Luscious Lilacs, I Love You So!


"I made wine from the lilac tree
Put my heart in its recipe
It makes me see what I want to see
And be what I want to be"
Lilac Wine
~ James Shelton

As the song continues to profess, Lilac wine is sweet and heady. Oh my goodness, I LOVE lilacs! Their smell conjures up ancient memories and indescribable bliss. I watch with anticipation waiting for their blooms to unfurl for weeks. Right now a few blossoms are popping open on fronds of tight buds on my trees. It will be just a few more short days until my neighborhood will be awash with their magic scent and I am making preparations to enjoy them to the fullest. Beyond that first intoxicating sniff, which is something I truly wait for all year long, I want to preserve the essence of my lilacs and extend the enjoyment of them as long as I can. Fortunately there are few things that make that possible and I am going to share some techniques with you, too!

The magical properties of lilac are numerous and rely on it's jubilant fragrance to uplift the spirit. From protection to invoking joy the flowers of lilacs have the power to transform gloom into hope. Some even believe they have the ability to drive away ghosts which might be applicable if they're causing trouble, otherwise I think they attract all manner of benevolence, spirits included. I do know for certain they are quite strong and because they peak at Beltane they offer a portal into the world of the fey, who are just beyond the veil at this time of year. I can think of no other offering that is quite as suitable to Flora, the May Queen, herself. 

First things first, a simple syrup infused with lilacs is a fantastic way to enjoy their sweet and heady virtue! I prepared some for Beltane celebrations last year and all who imbibed agree, there was something rather special about communing with the beautiful blossoms in this way. When harvesting any botanical for use there are a few important steps to follow. First of all, one wants to avoid anything sprayed with pesticides for obvious reasons. When in doubt, don't do it (generally good advice overall!) so it's best to take from trees you are familiar with. Spiritually speaking, in my tradition we honor the medicine of the plant by asking it's permission to harvest and then leaving an offering. This offering can be many things, a strand of your hair, a song, a pinch of cornmeal or tobacco, to name a few. 

This simple syrup recipe is easy to remember as all ratios are one to one. You can adjust up or down depending on how many lilacs you are able or desirous of harvesting. To make this recipe you will need a glass jar, water, sugar and lilacs. To prepare the syrup bring the water to a boil and add sugar, stirring to dissolve it. Reduce the heat to low and add the lilac blossoms. Simmer slowly for 8 to 10 minutes. Strain the syrup into a glass jar through a sieve to separate the spent blossoms. Allow to cool and then enjoy as you would with any simple syrup. Add to tea, cocktails or a glass of sparkling water. Mmmm magical!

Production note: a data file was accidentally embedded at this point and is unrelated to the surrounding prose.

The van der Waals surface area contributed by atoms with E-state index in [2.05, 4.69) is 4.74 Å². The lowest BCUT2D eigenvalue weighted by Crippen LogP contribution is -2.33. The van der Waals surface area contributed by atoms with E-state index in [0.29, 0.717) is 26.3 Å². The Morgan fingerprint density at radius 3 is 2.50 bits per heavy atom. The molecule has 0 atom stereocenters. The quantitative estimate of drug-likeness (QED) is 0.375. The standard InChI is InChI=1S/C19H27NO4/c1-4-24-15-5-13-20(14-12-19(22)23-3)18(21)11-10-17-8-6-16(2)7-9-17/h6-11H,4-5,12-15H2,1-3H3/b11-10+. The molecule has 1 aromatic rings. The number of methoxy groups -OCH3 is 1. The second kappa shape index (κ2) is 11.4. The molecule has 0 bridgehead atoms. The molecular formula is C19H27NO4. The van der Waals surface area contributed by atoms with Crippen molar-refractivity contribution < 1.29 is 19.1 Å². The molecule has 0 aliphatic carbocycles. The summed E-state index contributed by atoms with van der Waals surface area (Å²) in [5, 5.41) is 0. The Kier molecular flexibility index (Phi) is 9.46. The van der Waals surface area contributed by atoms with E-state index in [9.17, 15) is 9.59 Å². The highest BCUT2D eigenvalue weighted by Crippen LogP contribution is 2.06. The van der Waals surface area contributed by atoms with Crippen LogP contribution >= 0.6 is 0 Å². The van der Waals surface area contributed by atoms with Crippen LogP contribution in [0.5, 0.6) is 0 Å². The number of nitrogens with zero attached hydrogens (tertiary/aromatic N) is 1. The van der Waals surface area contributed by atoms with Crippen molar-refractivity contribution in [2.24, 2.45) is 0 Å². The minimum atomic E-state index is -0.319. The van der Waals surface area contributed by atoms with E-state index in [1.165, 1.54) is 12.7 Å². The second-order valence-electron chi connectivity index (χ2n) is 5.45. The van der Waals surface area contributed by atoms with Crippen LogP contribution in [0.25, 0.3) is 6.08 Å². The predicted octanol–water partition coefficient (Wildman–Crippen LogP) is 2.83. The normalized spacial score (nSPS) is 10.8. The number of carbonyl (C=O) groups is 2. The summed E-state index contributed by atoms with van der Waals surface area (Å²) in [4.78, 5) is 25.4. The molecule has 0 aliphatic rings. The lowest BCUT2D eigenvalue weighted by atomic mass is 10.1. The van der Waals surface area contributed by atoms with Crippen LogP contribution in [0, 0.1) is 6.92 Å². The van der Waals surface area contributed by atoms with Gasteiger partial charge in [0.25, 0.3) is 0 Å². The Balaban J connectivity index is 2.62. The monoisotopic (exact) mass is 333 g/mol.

Following the same gathering advice outlined above a flower essence can be prepared by steeping the lilacs in filtered spring water. This is a very cursory overview of how to prepare a flower essence and if you are interested in learning more I encourage you to investigate further! Flower essence is made by using a solarization process so choose a sunny day to make your medicine. Much care and preparation can be put into the intention infused along with the lilacs. Some wise women I know like to infuse on the full moon, adding the lunar effects to the brew. Crystals can be situated around the charging vessel to bolster the intent of the essence, as well. I generally avoid adding stones to the water itself because many are not considered safe for consumption. Water is a chemical and it will leach minerals out of crystals so do be sure they are safe if you decide to add them to the water, itself. Back to flower essences though, if possible place your charging bowl amongst the botanicals in the place where they were harvested. A couple of hours in direct sunlight (and again in moonlight if you choose to) is really all that's needed to charge the water.

Certain schools of thought believe it best to minimize human contact with the flower essence as much as possible so from gathering through filtering remember to keep your vibration in alignment with the intent of the essence and handle the flowers themselves as little as possible. Once steeped, carefully strain again and decant this mother tincture into a large bottle filling it halfway with the essence, then fill the other half with your preferred 40% alcohol. To dispense use smaller vessels such as 20ml bottles and add about ten drops of mother tincture to each, again topping off the bottle with alcohol. Small doses are all that are required to enjoy any flower essence. Add a few drops to a glass of water or take directly under the tongue. 

Lilac infused oil, sugared lilacs and the aforementioned lilac wine are other fantastic ideas to preserve the luscious scent of lilacs for future enjoyment. I haven't tried them yet, but when I do I will report back on the results. Lilac infused honey is next to try on my list! Have you made any of these lilac infusions? Let me know your methods in the comments! Happy gathering!

 

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